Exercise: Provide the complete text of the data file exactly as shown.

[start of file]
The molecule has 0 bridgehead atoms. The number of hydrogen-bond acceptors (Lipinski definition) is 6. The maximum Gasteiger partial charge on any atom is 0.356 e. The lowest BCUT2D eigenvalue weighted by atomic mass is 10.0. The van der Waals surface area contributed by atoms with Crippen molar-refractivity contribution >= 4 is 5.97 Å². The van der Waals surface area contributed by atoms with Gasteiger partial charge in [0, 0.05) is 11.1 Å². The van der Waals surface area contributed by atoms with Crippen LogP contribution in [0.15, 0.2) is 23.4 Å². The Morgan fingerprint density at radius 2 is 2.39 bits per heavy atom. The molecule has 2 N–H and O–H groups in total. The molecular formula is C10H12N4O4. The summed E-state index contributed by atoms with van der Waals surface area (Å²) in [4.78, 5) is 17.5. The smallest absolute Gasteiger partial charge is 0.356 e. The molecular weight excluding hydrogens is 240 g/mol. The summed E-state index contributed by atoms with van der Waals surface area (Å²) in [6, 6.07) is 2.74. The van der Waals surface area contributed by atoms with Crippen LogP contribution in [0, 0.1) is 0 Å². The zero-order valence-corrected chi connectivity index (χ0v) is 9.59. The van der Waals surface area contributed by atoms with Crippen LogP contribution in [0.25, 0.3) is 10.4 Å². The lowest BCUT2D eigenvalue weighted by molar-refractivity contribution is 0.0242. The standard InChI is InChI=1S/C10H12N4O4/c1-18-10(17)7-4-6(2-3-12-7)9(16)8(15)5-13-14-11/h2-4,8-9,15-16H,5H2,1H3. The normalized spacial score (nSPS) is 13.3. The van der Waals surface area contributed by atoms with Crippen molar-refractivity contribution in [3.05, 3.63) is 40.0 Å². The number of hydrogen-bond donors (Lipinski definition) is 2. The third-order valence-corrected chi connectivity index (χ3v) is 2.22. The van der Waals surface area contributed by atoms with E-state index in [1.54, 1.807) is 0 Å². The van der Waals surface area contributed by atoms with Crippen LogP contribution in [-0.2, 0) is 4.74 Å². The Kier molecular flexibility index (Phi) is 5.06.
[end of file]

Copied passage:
The molecule has 0 bridgehead atoms. The number of hydrogen-bond acceptors (Lipinski definition) is 6. The maximum Gasteiger partial charge on any atom is 0.356 e. The lowest BCUT2D eigenvalue weighted by atomic mass is 10.0. The van der Waals surface area contributed by atoms with Crippen molar-refractivity contribution >= 4 is 5.97 Å². The van der Waals surface area contributed by atoms with Gasteiger partial charge in [0, 0.05) is 11.1 Å². The van der Waals surface area contributed by atoms with Crippen LogP contribution in [0.15, 0.2) is 23.4 Å². The Morgan fingerprint density at radius 2 is 2.39 bits per heavy atom. The molecule has 2 N–H and O–H groups in total. The molecular formula is C10H12N4O4. The summed E-state index contributed by atoms with van der Waals surface area (Å²) in [4.78, 5) is 17.5. The smallest absolute Gasteiger partial charge is 0.356 e. The molecular weight excluding hydrogens is 240 g/mol. The summed E-state index contributed by atoms with van der Waals surface area (Å²) in [6, 6.07) is 2.74. The van der Waals surface area contributed by atoms with Crippen LogP contribution in [0, 0.1) is 0 Å². The zero-order valence-corrected chi connectivity index (χ0v) is 9.59. The van der Waals surface area contributed by atoms with Crippen LogP contribution in [0.25, 0.3) is 10.4 Å². The lowest BCUT2D eigenvalue weighted by molar-refractivity contribution is 0.0242. The standard InChI is InChI=1S/C10H12N4O4/c1-18-10(17)7-4-6(2-3-12-7)9(16)8(15)5-13-14-11/h2-4,8-9,15-16H,5H2,1H3. The normalized spacial score (nSPS) is 13.3. The van der Waals surface area contributed by atoms with Crippen molar-refractivity contribution in [3.05, 3.63) is 40.0 Å². The number of hydrogen-bond donors (Lipinski definition) is 2. The third-order valence-corrected chi connectivity index (χ3v) is 2.22. The van der Waals surface area contributed by atoms with E-state index in [1.54, 1.807) is 0 Å². The van der Waals surface area contributed by atoms with Crippen LogP contribution in [-0.2, 0) is 4.74 Å². The Kier molecular flexibility index (Phi) is 5.06.